“It took a lot of research,” Toussaint says. “The Internet was definitely our friend!”
Even though the natural playground concept was less costly than a traditional playground, it still could have cost as much as $30,000. So the East Auburn PTO turned to community resources for help.
Much of the money and materials needed came from simply cold-calling local businesses. The PTO made a point of asking for very specific, small donations. The community responded—a local landscaping business donated mulch, a construction company gave dirt to create the hills, and a tree services company provided the logs used for the climbing and play stations. Local restaurants contributed food for the volunteers. The PTO also raised $4,000 in cash for the playground.
“People were very agreeable and happy to support the project,” Rombalski says.
East Auburn parents also had to meet safety guidelines for the new playground, something they had little previous experience doing. But the school district’s facilities staff helped the PTO work through these issues, and they also moved out the old playground equipment.
In all, around 30 volunteers helped at various stages of the project, including employees from the local Kohl’s department store. The PTO sent out press releases to help pull in recruits. Work began at the start of the 2010 summer with a weeklong building session, with volunteers working six hours a day. The PTO finished up the work during the summer months, and the new playground was ready when the 2010-11 school year started.
Now, students enjoy the playground during the school day, then ask their parents to bring them back after school hours or on weekends. The natural playground spurs more active play than the old play space, and the quality of the experience is much improved, as well.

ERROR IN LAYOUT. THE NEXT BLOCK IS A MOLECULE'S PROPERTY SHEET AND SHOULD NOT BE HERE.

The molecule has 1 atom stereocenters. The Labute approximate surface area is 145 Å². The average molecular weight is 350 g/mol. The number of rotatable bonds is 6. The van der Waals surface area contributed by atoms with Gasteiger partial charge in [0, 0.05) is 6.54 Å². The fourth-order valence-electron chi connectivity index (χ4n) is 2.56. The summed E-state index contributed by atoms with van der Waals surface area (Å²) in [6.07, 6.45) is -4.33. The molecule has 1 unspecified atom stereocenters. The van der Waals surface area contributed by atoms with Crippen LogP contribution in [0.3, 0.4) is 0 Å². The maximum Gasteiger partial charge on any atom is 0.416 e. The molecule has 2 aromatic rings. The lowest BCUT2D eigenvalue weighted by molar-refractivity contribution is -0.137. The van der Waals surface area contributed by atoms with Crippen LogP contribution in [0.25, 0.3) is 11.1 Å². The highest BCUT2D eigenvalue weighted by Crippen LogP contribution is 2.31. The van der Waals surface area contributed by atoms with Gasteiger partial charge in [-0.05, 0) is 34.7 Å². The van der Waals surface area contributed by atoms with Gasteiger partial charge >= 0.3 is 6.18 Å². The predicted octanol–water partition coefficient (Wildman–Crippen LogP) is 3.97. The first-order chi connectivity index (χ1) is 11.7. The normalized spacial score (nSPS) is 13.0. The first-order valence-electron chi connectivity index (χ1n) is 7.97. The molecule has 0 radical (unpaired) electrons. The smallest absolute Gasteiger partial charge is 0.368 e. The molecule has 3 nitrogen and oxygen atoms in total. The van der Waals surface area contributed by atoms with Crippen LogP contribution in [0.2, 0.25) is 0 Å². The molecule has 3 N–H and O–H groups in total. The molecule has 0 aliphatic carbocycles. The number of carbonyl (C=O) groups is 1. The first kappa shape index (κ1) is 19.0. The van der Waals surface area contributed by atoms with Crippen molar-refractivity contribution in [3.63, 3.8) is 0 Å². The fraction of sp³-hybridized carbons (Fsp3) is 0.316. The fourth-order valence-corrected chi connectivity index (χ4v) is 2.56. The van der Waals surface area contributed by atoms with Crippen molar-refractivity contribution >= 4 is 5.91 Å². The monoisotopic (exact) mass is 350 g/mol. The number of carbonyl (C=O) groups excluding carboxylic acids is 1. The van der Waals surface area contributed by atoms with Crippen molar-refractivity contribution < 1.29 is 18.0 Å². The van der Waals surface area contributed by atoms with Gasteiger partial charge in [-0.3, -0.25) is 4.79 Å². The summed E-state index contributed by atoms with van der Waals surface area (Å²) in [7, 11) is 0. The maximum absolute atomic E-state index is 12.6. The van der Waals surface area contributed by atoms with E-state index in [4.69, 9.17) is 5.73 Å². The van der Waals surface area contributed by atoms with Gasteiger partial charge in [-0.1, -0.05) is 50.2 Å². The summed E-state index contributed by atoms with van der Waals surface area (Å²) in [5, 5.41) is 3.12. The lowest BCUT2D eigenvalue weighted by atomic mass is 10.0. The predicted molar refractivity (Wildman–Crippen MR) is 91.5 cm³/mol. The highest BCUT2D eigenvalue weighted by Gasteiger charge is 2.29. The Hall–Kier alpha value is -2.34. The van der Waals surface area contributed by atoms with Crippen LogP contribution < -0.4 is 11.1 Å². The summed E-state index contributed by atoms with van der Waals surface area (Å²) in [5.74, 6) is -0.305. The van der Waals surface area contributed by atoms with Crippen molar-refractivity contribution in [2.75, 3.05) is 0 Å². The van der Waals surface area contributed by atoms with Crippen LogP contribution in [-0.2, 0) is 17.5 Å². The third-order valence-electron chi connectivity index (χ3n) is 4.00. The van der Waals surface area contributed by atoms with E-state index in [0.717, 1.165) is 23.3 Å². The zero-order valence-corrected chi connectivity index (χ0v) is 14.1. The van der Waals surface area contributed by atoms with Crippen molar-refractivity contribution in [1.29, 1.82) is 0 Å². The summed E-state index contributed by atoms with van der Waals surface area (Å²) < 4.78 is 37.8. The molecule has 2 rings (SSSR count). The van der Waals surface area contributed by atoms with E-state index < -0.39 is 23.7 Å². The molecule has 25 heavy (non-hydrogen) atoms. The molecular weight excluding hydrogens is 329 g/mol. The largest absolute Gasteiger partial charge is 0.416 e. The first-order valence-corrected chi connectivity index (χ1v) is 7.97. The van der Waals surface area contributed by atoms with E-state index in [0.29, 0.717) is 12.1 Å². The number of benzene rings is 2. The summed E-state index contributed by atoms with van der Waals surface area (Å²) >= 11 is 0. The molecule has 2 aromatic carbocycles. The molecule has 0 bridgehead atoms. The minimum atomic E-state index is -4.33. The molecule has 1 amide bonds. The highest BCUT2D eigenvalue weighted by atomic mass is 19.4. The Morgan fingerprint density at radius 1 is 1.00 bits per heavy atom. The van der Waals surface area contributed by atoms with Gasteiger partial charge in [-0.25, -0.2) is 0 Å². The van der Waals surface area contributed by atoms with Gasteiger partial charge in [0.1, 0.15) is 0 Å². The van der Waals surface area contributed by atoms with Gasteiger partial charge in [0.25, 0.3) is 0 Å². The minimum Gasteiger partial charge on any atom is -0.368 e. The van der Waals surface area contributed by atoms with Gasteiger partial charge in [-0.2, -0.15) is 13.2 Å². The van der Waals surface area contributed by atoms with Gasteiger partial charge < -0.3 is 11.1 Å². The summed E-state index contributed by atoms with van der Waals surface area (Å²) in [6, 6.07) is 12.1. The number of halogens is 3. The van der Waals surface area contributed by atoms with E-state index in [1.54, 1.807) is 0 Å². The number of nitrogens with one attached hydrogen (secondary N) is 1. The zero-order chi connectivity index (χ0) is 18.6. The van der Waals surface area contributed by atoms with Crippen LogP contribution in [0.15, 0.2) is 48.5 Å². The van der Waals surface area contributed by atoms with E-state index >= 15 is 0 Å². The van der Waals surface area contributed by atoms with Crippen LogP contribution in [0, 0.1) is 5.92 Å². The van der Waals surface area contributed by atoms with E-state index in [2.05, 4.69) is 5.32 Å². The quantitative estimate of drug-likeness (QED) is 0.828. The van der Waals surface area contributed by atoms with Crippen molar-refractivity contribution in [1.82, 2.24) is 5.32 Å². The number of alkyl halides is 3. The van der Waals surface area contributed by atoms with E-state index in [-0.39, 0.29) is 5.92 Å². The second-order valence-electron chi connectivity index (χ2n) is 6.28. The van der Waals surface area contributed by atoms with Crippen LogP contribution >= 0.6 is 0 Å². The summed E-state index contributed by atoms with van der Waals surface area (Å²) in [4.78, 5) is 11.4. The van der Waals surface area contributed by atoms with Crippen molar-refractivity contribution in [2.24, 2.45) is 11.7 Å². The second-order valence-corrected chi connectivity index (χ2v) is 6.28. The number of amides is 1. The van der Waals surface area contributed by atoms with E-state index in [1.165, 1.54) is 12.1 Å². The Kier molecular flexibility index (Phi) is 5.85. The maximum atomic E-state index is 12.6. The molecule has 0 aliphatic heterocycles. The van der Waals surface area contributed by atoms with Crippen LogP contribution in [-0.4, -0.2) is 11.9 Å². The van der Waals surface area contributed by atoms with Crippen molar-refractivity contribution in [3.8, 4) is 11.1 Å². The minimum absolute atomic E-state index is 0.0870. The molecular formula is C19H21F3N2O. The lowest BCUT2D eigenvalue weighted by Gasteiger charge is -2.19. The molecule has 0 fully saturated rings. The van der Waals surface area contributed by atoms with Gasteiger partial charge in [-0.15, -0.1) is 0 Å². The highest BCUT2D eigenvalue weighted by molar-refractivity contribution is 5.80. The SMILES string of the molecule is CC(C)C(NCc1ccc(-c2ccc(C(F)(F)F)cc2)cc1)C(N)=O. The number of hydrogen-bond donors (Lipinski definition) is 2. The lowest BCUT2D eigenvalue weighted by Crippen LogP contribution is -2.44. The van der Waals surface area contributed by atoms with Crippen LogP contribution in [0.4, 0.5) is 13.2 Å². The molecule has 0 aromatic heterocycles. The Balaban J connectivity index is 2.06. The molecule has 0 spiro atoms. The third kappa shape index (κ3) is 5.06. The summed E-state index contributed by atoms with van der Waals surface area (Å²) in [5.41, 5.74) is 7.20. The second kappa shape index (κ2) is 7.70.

“The possibilities for open-ended, creative play are endless,” says principal Sue Dorris. “The learning park provides a unique outdoor space that connects our students to the natural world, fosters creativity, and promotes active learning.”
Playground Project Basics
The East Auburn Community School PTO took a little bit of cash and a whole lot of creativity and came up with an exciting new natural playground. Here are some of their tips for completing a playground makeover.
Have a committed core. While it is great to get widespread volunteer buy-in, you need a small, committed group of people—particularly once construction starts—who are willing to see the project through from start to finish.
Recruit community resources. Many businesses are willing to help with worthwhile PTO projects like playground renovations. Even if they don’t contribute money, they may still be willing to provide materials, food, or even volunteers.
Consult your district’s facilities staff. These pros have the know-how to help you do the job right.
Have faith. If you wait until conditions are perfect, you will never have a new playground. Prepare as best you can, then take a leap of faith. You might be surprised at how much your school can accomplish.